This idea of banging pots is a long-forgotten practice called "tanging." Back in the old days, if a swarm landed on your property, you could claim it as yours. If your bees swarmed to the nieghbors property, the neighbors were considered to be the new owners of those bees.

    "Tanging," or banging those pots, was the way you could legally hop a fence and chase the swarm, basically communicating to everyone within earshot that this was your swarm, banging a pot (or whatever was handy to make a noise) signalled to the world that you were laying claim to this swarm, and further, you were trespassing in a non-offensive way in hopes of retreiving your swarm.

    And after a few hundred yards, as you followed with a banging pot, the swarm settled. Which led many people to say, "Hey! It works!"

    Cause and effect? I doubt it. Bees don't have ears. Do they detect vibrations? It's pretty far to pick those up, especially with the whirring sound of a swarm in flight.

    Pure coincidence? A mutually exclusive occurence between a banging pot and the swarm settling? Very likely. But lots of swarm chasers try it and the swarms settle.

    There was supposed to be another practice of "drumming" a log or hive body to intice the bees to come in.

    Now that is one thing I won't admit to doing.

    Grant
    Jackson, MO
    Beekeeping With Twenty-five Hives: https://www.createspace.com/4152725

  10. #10
    Join Date
    Oct 2002
    Location
    The Scenic Flint Hills , KS
    Posts
    5,159

    Post

    You would have better luck putting one of Jim's tin foil hats on and assuming the yoga position humming loudly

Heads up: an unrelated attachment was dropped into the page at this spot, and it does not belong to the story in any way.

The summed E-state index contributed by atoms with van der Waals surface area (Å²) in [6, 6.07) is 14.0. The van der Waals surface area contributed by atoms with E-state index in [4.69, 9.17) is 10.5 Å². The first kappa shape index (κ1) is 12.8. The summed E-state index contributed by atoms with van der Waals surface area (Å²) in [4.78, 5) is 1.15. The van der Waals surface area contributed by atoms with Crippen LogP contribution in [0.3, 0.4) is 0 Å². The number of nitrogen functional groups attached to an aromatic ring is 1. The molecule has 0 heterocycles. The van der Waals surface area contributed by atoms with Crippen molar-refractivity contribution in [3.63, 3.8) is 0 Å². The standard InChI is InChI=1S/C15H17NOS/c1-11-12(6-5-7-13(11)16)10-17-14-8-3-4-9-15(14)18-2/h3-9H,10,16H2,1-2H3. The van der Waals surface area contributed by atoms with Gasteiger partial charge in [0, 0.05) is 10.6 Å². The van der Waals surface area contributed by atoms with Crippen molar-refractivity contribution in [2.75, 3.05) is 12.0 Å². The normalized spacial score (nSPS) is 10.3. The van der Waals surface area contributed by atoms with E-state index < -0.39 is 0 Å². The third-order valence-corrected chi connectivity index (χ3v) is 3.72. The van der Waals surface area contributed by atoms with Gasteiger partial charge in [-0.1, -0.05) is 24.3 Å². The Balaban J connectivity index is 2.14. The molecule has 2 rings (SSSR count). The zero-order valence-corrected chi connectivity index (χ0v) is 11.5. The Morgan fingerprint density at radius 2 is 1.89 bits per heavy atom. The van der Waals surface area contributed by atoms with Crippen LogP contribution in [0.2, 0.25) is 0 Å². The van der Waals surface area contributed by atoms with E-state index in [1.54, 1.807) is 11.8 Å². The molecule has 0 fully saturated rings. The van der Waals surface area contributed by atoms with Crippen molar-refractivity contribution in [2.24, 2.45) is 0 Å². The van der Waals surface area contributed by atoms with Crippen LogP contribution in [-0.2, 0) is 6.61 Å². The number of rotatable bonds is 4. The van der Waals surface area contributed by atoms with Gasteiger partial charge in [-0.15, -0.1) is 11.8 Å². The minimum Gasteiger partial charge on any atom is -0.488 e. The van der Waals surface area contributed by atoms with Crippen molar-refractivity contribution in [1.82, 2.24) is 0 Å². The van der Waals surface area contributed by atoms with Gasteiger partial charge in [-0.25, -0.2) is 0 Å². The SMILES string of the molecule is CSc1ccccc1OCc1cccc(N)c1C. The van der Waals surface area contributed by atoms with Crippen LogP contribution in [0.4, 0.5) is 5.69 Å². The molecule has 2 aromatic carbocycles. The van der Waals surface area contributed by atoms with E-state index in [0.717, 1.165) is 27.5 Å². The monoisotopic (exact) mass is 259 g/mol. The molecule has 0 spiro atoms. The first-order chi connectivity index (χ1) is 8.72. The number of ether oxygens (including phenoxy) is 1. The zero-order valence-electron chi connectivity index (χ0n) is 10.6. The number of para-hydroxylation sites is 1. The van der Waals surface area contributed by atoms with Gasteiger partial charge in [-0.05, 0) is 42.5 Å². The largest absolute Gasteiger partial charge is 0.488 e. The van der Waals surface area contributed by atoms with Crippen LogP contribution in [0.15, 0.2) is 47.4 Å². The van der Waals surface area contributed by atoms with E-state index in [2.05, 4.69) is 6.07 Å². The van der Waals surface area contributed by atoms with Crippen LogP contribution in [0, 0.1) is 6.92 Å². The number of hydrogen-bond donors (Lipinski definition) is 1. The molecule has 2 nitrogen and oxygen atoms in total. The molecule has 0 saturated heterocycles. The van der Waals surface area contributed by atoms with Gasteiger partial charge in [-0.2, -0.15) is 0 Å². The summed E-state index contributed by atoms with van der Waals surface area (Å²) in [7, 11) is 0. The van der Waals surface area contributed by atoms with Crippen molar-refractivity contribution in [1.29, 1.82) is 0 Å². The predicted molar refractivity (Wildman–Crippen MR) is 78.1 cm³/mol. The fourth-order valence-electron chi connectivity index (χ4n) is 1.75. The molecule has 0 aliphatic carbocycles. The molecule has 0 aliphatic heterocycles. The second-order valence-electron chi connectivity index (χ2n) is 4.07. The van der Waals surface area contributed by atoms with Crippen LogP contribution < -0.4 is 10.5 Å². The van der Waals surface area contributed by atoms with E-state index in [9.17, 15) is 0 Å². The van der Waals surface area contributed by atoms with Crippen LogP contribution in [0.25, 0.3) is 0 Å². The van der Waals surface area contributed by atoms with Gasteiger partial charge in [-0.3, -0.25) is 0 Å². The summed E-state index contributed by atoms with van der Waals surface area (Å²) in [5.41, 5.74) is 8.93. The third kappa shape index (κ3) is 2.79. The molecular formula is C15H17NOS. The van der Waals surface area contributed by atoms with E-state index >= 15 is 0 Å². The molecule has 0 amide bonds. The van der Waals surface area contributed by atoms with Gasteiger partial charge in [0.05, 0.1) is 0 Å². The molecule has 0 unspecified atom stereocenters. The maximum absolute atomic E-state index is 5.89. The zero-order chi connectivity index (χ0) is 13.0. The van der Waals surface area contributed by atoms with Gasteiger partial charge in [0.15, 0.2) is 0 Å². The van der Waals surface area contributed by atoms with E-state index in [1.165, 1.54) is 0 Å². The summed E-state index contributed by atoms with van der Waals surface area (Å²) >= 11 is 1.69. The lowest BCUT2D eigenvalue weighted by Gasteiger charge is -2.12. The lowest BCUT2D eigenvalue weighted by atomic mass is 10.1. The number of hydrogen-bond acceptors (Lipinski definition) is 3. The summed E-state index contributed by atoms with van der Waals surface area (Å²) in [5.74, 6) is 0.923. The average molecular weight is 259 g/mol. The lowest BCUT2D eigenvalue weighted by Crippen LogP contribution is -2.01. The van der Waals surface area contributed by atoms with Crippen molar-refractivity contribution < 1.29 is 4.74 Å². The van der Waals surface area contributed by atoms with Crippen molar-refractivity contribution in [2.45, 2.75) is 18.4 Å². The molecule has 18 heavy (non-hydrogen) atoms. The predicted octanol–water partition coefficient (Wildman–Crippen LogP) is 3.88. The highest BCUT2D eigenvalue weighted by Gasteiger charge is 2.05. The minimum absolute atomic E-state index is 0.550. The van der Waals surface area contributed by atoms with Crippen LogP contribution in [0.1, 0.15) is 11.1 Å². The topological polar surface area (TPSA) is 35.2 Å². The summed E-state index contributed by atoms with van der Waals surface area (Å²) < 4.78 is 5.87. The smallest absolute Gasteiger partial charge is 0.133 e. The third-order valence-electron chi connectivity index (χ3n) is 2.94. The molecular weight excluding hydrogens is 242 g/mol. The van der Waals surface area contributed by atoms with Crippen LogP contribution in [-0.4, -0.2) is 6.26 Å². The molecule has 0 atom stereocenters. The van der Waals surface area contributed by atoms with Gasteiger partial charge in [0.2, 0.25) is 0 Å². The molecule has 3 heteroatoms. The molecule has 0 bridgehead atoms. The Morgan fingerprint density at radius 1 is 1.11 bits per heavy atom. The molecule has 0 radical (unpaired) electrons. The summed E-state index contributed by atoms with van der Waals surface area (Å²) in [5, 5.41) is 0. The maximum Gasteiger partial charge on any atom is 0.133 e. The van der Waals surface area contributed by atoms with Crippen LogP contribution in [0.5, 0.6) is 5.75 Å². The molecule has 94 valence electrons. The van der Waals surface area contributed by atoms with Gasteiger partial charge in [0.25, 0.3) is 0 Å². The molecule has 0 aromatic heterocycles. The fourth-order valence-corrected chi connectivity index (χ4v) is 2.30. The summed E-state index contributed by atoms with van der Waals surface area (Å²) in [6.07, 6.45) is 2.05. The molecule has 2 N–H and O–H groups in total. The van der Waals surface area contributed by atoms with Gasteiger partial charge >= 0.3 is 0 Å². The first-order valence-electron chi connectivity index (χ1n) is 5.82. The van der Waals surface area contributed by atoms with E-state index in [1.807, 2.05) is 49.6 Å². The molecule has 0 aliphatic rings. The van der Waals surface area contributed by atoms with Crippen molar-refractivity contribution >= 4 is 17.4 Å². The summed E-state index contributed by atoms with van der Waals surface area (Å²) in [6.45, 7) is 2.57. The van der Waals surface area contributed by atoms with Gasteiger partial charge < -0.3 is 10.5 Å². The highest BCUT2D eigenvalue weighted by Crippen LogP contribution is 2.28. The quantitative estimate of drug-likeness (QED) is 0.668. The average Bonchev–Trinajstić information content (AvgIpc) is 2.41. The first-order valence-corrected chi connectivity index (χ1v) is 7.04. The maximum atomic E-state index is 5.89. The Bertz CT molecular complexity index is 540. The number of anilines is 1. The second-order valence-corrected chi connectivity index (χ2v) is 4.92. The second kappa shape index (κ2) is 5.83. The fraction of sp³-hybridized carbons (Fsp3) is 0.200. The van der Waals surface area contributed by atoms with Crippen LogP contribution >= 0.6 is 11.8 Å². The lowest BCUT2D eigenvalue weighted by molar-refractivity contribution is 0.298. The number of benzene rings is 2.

Now the surefire way to bring a few of them down is to fire about ten rounds of #9 one ounce 12 ga loads into the thick of the swarm, now you won't get all of them, but you are sure to get a few down. [img]tongue.gif[/img]
    Bullseye Bill in The Scenic Flint Hills , KS
    www.myspace.com/dukewilliam

  11. #11
    Join Date
    Dec 2005
    Location
    Brasher Falls, NY, USA
    Posts
    27,755

    Post

    This almost mimics the proposal I made on organicbeekeepers. I thought that someone should get a grant to study the effects of loud noises on beeheives.

    Stand beside your colony with your shot gum and fire off a round and report the colony reaction. I'd do it myself, but I don't own a shot gun. The staple gun is the only firearm that I have. I should get training and a permit for that too.

    Please report your results. I have a hunch of what will happen, but I don't want to influence that outcome.
    Mark Berninghausen To combat Ebola, please consider supporting http://www.doctorswithoutborders.org


  12. #12
    Join Date
    Mar 2005
    Location
    Troupsburg, NY
    Posts
    4,072

    Post

    "shot gum"

    I don't own one of these either , But I do have a shotgun. Never tried gettin them thar swarms thatta way , shore might be interesting to try though .
    "I reject your reality, and substitute my own." Adam Savage

  13. #13
    Join Date
    Nov 2004
    Location
    Kirkland, WA, USA
    Posts
    1,020

    Post

    I have witnessed the "pots and pans" method of "moving" a swarm - it was fascinating. I doubt ONE person banging a pot or pan would do anything though.
    http://www.voiceofthehive.com - Tales of Beekeeping and Honeybees

  14. #14
    Join Date
    Jun 2004
    Location
    Jackson, MO
    Posts
    1,858

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    I tried one of Jim's foil hats. They're wonderful, waterproof and no one knows you didn't shower that day. I recommend them for shopping trips, overnight conventions, and if you're stuck with a bunch of potatoes and a hot oven, they easily convert to culinary objectives.

    He also recommended swinging a dead skunk on the end of a rope to get rid of varroa mites in response to mite solutions in another forum. I tried that too, but found out later I was swinging it clock-wise when you need to swing it counter-clock-wise. I still had mites after my clock-wise treatment.